Worcester Police Chief Steven Sargent could not be reached for comment on staffing numbers and to answer questions on his department’s recent experience with hiring and retention.

Officers in Worcester, including those on last chance agreements, ranked among the highest-paid employees in the city in 2021. The highest-paid person on the city’s payroll was Police Lt. John Towns, who brought in over $302,000 in 2021.

‘I’ve never seen it like this before’

The civil service hiring and training process can take over a year to complete as recruits need to first sit for an exam, complete an application process with a department, and pass a background check. After the background check, the onboarding process can’t start until there’s a vacancy in a training academy.

Civil service laws in Massachusetts require departments to hire from a list of candidates provided by the state’s Civil Service Commission. There was a time when Heagney says he never made it off the first page of civil service candidates.

“I would never get off page one ever. I’m on page 13,” he said. “... I’ve never seen it like this before. It’s just getting people to become police officers is hard and then the people that are signing up, we’re not going to lower our standards.”

Since 2013, the number of police applicants for the civil service exam — which is administered every two years — in Massachusetts has declined overall. Last year, 10,345 people applied to take the exam compared to 16,813 in 2013, according to data provided by the Executive Office of Administration and Finance.

The numbers bounce around, but decline on average, when looking at just applicants for municipal police: 2,418 in 2013, 12,230 in 2015, 4,796 in 2017, 10,025 in 2019, and 2,925 in 2021.

The state’s Human Resources Division, which administers civil service in Massachusetts, declined to comment, instead pointing to a lengthy portion of state law that dictates the civil service process in the state.

Supporters of civil service say the system — which bases hiring and promotions on merit — helps eliminate patronage, provides protections to employees from discrimination, creates a fair set of standards for moving up in rank, and provides veterans special hiring status.

Northeastern University Criminology and Criminal Justice Professor Chris Bruell said the civil process does, in theory, give everyone an equal playing field and offers a “one-stop shopping” experience for candidates.

“You could qualify oneself for theoretically 145 or 146 different departments at the same time, simply by taking that test,” he said. “In terms of being a civil servant, there’s still that element of the protection for appeals for discipline, as well as termination under civil service where that would go to the state at that point, rather than in many instances to an arbiter who might be selected by a jurisdiction.”

Cronin said the exam is also intended to serve as a predictive measure of a person’s propensity to be a good police officer.

“That is the theoretical sort of idea behind all of these exam processes, whether or not they’ve achieved those ends is not entirely clear,” Cronin said. “And how well are they predictive of good performance as a police officer is not entirely known. But they do set some uniform baseline for what it means to be a police officer in the state of Massachusetts.”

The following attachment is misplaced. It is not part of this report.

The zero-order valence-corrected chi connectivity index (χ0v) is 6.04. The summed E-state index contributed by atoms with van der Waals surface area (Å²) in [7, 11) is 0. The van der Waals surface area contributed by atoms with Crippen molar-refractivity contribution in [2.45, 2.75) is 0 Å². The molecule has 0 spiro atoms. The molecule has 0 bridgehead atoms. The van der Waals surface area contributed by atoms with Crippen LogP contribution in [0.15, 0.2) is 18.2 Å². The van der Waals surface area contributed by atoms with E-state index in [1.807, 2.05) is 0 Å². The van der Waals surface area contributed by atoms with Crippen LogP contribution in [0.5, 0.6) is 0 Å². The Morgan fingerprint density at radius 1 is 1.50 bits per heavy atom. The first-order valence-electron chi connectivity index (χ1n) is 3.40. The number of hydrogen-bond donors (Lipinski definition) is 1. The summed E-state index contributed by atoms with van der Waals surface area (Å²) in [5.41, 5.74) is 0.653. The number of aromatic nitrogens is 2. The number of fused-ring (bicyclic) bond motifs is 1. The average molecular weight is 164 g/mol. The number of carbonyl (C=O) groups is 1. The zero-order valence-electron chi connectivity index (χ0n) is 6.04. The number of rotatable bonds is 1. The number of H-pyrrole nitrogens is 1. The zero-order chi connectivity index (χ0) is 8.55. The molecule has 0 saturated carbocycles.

Extensive examinations and training processes are important for the policing field because of the power officers hold, Cronin said. A centralized credentialing process like the one the state’s POST Commission is in charge of makes a lot of sense, Cronin said.

“If this is going to be a profession, it should be sort of treated like a profession with some barriers to entry into the field that are standardized and agreed upon,” Cronin said.

Heagney said the civil service hiring system in Massachusetts is “broken.”

Legislation filed at the state level would allow the Attleboro Police Department to hire in a non-civil service manner, send candidates to training academies, and then once they complete a one-year probation after graduating from training, they would enter into civil service.

“They really need to do away with civil service hiring. It’s an abomination. Its usefulness has expired,” he said. “... We’re just trying to remove the problematic process of civil service hiring. It would save us money, time, duplication of effort, it would increase productivity.”

Cronin said if people are going to hold policing up as a “high prestige type of job” then the length of time associated with becoming an officer is not outside of what other criminal justice jobs require.

“If we think of police officers having to make high stakes decisions and hard situations and deal with really complicated situations, then recruiting the right officers to start the training process is very important,” he said. “I think we could probably extend the training for police officers in the United States generally. In other countries, that process is much more lengthy, and rigorous, and guided by a great deal more by professional standards.”

The Council on Foreign Relations, a think tank based in the United States, found that duration and training types for police vary worldwide but that recruits in the United States spend “significantly less time in police academies than those in most European countries.”

“Basic U.S. training programs take twenty-one weeks on average, whereas similar European programs can last more than three years,” a Council of Foreign Relations study found. “In Finland and Norway, recruits study policing in national colleges, spending part of the time in an internship with local police, and earn degrees in criminal justice or related fields.”

A combination of causes

Upton Police Chief Michael Bradley, who serves as president of the Massachusetts Chiefs of Police Association, said there have been issues with recruitment and retention across the state. In the last couple of years, he said, roughly 100 chiefs of police have retired or left the profession.

Issues have seeped into recruitment as well.

“I know area departments where I am at have seen our numbers drop for applicants,” he said. “Five years ago, I would have maybe 70 or 80 applicants for one position and now it’s more like 15 or 20 with only two or three qualified candidates.”